The department often admits young patients with cardiomyopathy, a whole group of diseases affecting the myocardium. As the disease progresses, the pumping function of the heart deteriorates, which may result in heart failure or sudden cardiac death. The insidiousness of cardiomyopathy is that it may not cause any symptoms. Non-specific symptoms such as shortness of breath, dizziness, fainting, an irregular or rapid heartbeat, chest pain, and fatigue are also often present. The main diagnostic methods for suspected cardiomyopathy are echocardiography and electrocardiography. Sometimes genetic testing may be required. Cardiomyopathy is difficult to treat, but there are effective methods that can be used to bring it under control and provide the child with a high quality of life. First-line treatment is drug therapy with various groups of medications, and in cases of arrhythmia in a child, the placement of an implantable cardioverter-defibrillator may be required.

Another important aspect of the department's clinical practice is the treatment of arrhythmias in children. The disease occurs due to disturbances in the electrical conduction, frequency, or regularity of heart contractions. Symptoms of arrhythmia in a child may include weakness, rapid fatigue, dizziness, fainting, pain behind the sternum and in the heart area, poor appetite, and pallor. Diagnosis begins with the study of the child's medical history and a clinical examination, followed by an instrumental diagnosis that includes electrocardiography, echocardiography, 24-hour Holter monitoring, and an ECG with a stress test. The department's cardiologists select the optimal treatment tactics for the child depending on the type of arrhythmia and its severity. Whenever possible, the specialists only prescribe drugs. In more complex clinical cases, they perform catheter-based procedures, such as radiofrequency ablation, cryoablation, or cardioversion. The last-line treatment is the placement of a pacemaker or implantable cardioverter-defibrillator.

The department's range of medical services includes the following:

  • Diagnostics and treatment of congenital heart disease in children and adults
  • Diagnostics and treatment of cardiomyopathies
  • Diagnostics and treatment of arrhythmias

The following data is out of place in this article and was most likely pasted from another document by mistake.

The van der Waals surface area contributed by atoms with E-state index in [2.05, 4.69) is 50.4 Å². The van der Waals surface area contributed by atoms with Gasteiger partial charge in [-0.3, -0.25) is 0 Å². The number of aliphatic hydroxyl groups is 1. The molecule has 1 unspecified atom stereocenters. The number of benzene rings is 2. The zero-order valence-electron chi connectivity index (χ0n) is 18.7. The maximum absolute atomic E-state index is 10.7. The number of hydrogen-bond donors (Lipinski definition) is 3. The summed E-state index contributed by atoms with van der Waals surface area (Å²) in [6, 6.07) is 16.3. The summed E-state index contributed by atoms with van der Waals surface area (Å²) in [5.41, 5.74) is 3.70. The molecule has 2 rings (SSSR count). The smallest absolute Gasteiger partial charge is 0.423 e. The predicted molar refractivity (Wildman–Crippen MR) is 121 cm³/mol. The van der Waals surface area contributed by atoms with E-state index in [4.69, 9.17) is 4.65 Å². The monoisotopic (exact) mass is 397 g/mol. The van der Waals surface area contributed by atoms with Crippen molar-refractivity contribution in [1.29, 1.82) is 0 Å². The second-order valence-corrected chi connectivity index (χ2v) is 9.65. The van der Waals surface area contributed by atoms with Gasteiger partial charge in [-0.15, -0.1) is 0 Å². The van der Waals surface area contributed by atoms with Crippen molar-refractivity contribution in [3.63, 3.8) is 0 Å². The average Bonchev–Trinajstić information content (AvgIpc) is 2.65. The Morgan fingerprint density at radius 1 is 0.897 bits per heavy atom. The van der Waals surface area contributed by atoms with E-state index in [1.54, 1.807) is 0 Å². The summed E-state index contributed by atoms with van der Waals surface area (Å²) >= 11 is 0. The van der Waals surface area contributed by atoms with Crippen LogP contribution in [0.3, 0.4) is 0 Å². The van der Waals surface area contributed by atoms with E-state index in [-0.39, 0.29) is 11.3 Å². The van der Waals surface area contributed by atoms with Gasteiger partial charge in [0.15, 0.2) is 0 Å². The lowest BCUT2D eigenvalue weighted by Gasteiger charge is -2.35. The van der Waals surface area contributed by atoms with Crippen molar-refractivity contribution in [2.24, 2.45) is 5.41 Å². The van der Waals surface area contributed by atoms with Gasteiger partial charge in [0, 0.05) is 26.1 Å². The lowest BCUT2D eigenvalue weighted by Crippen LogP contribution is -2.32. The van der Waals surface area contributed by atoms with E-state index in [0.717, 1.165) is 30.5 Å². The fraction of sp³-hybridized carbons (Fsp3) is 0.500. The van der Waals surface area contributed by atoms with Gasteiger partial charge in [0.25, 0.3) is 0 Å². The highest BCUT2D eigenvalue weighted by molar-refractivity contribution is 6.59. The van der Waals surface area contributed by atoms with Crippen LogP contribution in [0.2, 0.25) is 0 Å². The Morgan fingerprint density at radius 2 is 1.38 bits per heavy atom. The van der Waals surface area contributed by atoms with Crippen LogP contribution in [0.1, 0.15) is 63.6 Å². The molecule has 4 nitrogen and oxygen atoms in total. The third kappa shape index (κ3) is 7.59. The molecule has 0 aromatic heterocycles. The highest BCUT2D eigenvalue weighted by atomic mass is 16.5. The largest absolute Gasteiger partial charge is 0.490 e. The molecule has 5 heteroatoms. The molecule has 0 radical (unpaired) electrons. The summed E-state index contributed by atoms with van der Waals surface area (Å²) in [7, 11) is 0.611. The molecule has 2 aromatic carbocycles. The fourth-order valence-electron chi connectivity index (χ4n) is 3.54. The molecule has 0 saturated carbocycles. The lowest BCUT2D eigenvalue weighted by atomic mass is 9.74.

• Diagnostics and treatment of heart failure
  • Diagnostics and treatment of inflammatory heart diseases: Kawasaki disease, endocarditis, and myocarditis
  • Diagnostics and treatment of arterial hypertension
  • Diagnostics and treatment of Marfan syndrome
  • Diagnostics and treatment of pulmonary hypertension
  • Diagnostics and treatment of other heart diseases

Curriculum vitae

Prof. Dr. med. Christian Apitz has been the Head Physician of the Department of Pediatric Cardiology at the University Hospital Ulm since 2015. He underwent his professional clinical training in Pediatric Cardiology at the University Hospital Wuerzburg, after which he worked as a Cardiologist in the Department of Pediatric and Adolescent Medicine at the University Hospital Tuebingen. From 2008 to 2009, Prof. Apitz did his internship (focusing on clinical research) at the world-renowned Hospital for Sick Children in Canada. This is the second largest pediatric hospital in the world after Boston Children's Hospital. The doctor then worked in the Department of Pediatric Cardiology at the University Hospital Giessen, where he headed the outpatient clinic specializing in pediatric cardiology and a special outpatient clinic for children and adolescents with pulmonary hypertension.

Prof. Christian Apitz has an EMAH certificate for outstanding services in the treatment of adults with congenital heart disease.

He is a member of the Scientific Committee of the German Society for Pediatric Cardiology (DGPK) and a Co-Founder and Co-Chairman of the German Working Group on Pulmonary Vascular Diseases in Children.

Photo of the doctor: (c) Universitätsklinikum Ulm